10 years since Zine El Abidine Ben Ali’s flight to Jeddah

14 January 2021 marked 10 years since Zine El Abidine Ben Ali’s flight to Jeddah. Despite strict lockdown orders imposed to prevent long-expected protests, people in Tunis’s working-class neighbourhoods have taken to the streets since the anniversary of Ben Ali’s flight in January.
This anniversary has been marked by a flurry of online conferences and publications, some of which are highlighted below. The Centre d’Études Maghrébines à Tunis (CEMAT) has made three conferences/interviews around the topic available through their Maghrib in Past and Present podcast:

Elsewhere, Mounir Saidani and Thierry Brésillon explore hopes of a new revolution through large-scale popular movements, and fears of a counter-revolution by the state’s elites, while Khdadija Mohsen-Finan and Olfa Mamoun wonder about the legacies of the revolution.

Widening its focus to the wider region, the latest special issue of Confluences Méditerrannée brings together research on “revolutions and counter-revolutions” focusing on political transformations in Algeria, Morocco, Egypt and Lybia.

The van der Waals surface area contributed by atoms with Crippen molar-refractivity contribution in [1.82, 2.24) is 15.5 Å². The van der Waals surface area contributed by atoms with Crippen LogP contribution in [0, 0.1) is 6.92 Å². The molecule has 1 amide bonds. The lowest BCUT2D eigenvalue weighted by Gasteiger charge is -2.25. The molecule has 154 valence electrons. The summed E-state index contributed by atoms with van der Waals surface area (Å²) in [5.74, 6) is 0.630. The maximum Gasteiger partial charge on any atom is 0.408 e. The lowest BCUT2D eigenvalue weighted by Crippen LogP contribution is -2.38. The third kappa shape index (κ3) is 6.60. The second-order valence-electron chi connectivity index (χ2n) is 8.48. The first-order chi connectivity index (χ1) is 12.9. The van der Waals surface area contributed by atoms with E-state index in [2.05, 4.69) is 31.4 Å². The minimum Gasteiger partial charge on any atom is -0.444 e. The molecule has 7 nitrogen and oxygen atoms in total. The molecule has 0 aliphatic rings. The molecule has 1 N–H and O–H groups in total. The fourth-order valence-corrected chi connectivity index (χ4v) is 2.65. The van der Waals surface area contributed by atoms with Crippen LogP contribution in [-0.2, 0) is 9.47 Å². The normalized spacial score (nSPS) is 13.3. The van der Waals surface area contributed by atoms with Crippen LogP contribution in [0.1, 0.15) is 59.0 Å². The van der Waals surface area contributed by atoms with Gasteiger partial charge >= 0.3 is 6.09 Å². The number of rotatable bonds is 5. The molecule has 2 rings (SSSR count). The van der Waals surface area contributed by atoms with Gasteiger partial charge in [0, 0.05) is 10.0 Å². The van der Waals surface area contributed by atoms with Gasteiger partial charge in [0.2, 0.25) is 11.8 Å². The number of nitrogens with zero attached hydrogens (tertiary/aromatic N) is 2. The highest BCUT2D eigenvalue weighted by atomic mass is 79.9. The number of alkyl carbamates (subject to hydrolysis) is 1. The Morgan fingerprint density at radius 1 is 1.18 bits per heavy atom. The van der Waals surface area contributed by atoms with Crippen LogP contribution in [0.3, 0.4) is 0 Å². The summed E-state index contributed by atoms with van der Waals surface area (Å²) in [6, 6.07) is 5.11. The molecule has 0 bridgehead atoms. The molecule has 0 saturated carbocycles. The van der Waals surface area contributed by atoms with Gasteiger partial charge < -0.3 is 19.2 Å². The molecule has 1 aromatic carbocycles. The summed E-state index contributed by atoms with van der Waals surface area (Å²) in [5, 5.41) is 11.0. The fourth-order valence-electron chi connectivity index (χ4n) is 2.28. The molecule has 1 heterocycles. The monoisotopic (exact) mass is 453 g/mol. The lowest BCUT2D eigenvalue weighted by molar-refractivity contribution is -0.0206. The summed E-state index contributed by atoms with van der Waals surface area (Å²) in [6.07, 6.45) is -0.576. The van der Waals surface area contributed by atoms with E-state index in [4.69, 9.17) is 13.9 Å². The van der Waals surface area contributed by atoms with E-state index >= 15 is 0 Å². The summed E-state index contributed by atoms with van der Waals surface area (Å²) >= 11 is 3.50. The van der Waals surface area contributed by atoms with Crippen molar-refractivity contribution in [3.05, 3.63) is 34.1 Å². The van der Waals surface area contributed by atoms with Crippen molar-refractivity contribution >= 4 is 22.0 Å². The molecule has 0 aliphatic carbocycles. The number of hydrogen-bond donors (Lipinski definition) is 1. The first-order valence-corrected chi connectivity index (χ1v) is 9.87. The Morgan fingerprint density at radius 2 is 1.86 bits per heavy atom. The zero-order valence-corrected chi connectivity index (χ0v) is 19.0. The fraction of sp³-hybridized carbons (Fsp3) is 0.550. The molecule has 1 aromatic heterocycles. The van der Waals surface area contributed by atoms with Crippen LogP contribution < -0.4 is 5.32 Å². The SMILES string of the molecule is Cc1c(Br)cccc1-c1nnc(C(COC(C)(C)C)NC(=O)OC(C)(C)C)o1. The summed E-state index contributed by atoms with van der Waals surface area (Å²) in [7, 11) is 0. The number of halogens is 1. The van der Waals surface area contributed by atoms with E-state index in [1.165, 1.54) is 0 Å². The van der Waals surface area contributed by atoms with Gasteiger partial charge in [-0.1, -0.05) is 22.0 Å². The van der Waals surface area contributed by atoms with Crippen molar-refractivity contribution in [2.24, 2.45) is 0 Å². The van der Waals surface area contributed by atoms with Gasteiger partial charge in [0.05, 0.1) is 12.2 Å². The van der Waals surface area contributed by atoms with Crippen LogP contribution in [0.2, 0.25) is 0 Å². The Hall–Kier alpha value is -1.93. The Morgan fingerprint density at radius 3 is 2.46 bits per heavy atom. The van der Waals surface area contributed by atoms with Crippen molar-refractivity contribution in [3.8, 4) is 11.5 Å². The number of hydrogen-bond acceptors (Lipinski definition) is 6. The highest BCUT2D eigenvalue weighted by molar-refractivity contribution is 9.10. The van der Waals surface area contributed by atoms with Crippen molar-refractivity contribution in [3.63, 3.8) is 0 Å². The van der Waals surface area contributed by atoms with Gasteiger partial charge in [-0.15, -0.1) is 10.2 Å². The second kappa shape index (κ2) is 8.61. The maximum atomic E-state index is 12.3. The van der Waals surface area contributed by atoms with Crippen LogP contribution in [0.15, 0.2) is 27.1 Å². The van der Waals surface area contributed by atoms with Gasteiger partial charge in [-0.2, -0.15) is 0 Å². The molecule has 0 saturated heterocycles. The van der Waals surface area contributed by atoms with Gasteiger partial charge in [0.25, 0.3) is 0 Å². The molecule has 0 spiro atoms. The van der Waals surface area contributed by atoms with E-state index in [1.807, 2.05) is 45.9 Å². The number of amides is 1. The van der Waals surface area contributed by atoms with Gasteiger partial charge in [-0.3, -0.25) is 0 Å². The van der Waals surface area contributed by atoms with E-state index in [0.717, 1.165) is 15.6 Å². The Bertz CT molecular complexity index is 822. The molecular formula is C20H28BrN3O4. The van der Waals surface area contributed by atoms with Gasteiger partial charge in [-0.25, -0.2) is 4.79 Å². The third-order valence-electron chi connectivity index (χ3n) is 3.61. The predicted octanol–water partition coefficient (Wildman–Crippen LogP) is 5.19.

The DREAM research project (DRafting and Enacting the Revolutions in the Arab Mediterranean. In Search for Dignity – from the 1950’s until today) has made their recently published L’Esprit de la révolte: Archives et des révolutions arabes (edited by Leyla Dakhli) available on their website. Contributors Kmar Bendana and Elena Chiti discuss the project and questions around the Tunisia revolution and its archives on Le Cours de l’Histoire.

Podcast NIOD REWIND ep. 3 Natalya Vince

Anne van Mourik spoke with historian Natalya Vince of the University of Portsmouth. Natalya has carried out extensive field research in both Algeria and France since 2005 including interviewing Algerian women who participated in the War of Independence (1954-1962) about their experiences in post-colonial Algeria and their memories of the conflict. Her monograph Our fighting sisters: nation, memory and gender in Algeria, 1954-2012 was published by Manchester University Press in May 2015 and was winner of the Women’s History Network Annual Book Prize in 2016.